You’ve set your event goals and planned every detail, but how do you know if you’ve been successful? The word “metrics” gets tossed around everywhere, but it’s more than just a buzzword – it’s a necessity. Whether you’re hosting a nonprofit fundraiser or an alumni event, here are standard metrics to calculate your event’s success.
After your event is complete, sending a post-event survey is an important tool to determine the success of your event. Most likely, not all your attendees will complete the survey. However, even without 100 percent completion rate, the feedback you’ll receive will be invaluable. Most importantly, ask your attendees if they’re satisfied with your event and if they’d be willing to attend next year. If attendee satisfaction is low, it may be time to change or even eliminate the event all together. In addition to your attendees’ general feedback on their experiences, ask them for more in-depth insights about the food or venue. While these metrics don’t necessarily impact your return on investment for your event, they’re helpful to know and can help you plan future events.
Another crucial element to measure is your attendees’ registration process. For instance, did they initially sign up for your event really early? Or right after you published a blog post? Perhaps they registered for your event after seeing your event promotional video. Not only is it important to track when, but also how your attendees registered through your various event promotions. Did your attendees register through social media or by responding to your email? By tracking your attendee registrations, you’ll be able to determine which messages and media were the most effective for your event audience.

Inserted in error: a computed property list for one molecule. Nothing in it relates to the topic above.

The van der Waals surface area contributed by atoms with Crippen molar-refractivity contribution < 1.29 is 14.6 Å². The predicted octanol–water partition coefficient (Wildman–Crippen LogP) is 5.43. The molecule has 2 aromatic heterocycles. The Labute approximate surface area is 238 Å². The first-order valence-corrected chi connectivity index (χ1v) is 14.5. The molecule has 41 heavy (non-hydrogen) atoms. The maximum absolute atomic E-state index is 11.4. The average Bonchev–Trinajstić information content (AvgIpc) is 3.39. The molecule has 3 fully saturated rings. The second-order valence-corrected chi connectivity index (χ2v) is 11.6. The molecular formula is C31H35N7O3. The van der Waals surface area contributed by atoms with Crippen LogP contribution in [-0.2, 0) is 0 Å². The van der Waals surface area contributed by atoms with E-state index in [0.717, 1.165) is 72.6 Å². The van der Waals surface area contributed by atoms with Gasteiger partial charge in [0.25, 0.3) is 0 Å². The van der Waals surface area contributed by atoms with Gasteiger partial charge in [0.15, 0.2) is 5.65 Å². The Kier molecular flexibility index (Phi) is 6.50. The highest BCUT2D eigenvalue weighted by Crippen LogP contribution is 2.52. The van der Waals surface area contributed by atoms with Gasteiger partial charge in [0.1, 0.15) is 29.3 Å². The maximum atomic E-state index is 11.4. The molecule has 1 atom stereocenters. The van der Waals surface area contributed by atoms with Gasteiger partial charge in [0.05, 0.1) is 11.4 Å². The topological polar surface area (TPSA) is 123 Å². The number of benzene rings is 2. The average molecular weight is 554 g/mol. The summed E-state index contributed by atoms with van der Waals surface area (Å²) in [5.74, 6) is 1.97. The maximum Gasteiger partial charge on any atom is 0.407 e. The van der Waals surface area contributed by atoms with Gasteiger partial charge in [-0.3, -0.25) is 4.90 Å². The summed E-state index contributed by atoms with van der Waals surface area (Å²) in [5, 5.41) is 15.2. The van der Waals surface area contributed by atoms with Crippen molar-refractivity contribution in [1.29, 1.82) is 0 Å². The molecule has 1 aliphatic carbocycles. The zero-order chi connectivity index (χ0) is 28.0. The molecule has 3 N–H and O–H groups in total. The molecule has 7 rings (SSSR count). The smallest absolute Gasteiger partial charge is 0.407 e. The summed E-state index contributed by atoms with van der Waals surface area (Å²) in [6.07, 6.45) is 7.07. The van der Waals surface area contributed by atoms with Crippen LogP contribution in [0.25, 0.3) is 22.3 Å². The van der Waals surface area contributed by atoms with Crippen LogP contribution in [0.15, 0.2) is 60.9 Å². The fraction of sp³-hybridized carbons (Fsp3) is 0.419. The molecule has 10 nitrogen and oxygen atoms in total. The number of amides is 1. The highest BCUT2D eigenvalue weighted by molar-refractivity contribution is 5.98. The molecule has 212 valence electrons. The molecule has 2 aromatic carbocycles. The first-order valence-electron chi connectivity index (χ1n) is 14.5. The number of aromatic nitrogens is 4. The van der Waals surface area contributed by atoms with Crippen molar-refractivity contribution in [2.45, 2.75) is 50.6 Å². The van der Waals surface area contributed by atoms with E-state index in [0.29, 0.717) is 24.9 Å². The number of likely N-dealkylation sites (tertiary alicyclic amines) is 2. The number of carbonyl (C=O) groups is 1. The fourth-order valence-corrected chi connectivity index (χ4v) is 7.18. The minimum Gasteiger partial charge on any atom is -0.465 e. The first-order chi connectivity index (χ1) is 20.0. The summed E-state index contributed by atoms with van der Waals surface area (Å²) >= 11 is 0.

Tracking your attendee demographics is more than just counting the number of attendees that registered – it’s also determining the number of qualified leads your event generated. These attendees have a budget and authority to make purchasing decisions. Calculate the cost per lead for your event by dividing the program cost by the number of qualified leads that attended. This measurement is helpful for projecting budget requirements future lead generation.
Effective and Efficient
To determine if your event was cost effective based on the number of attendees reached, divide your program cost by total attendees. This calculation is not recommended as a stand-alone figure, but should be used in conjunction with others. For instance, what was your event efficiency ratio? This metric is also known as the expense to revenue ratio. To calculate, divide the total expenses of an event by the total revenue that your event generated. If your expense in running the event is higher than the revenue, you’re looking at problems with efficiency.
During your event you were probably busy live tweeting to keep your attendees engaged. However, after your event is over, track your event hashtag retroactively for all your event conversations. In fact, check all your social media platforms to see the results of your social media increase after your event. Examine all your likes, tweets, comments and number of fans and followers, and determine which of your social media channels was most successful.
Depending on the type of event, you may want to calculate your press impact. How many media mentions did you receive, and which publications wrote about your event? By calculating the cost to reach those same audiences with paid advertising, you’ll be able to put a dollar figure with the media reach.
Measure and Conquer
Different types of events have different goals, and to determine how successful you were at those goals, you need event metrics. Whether you need all these or just a few, these metrics will give you the information you need to continue improving your events.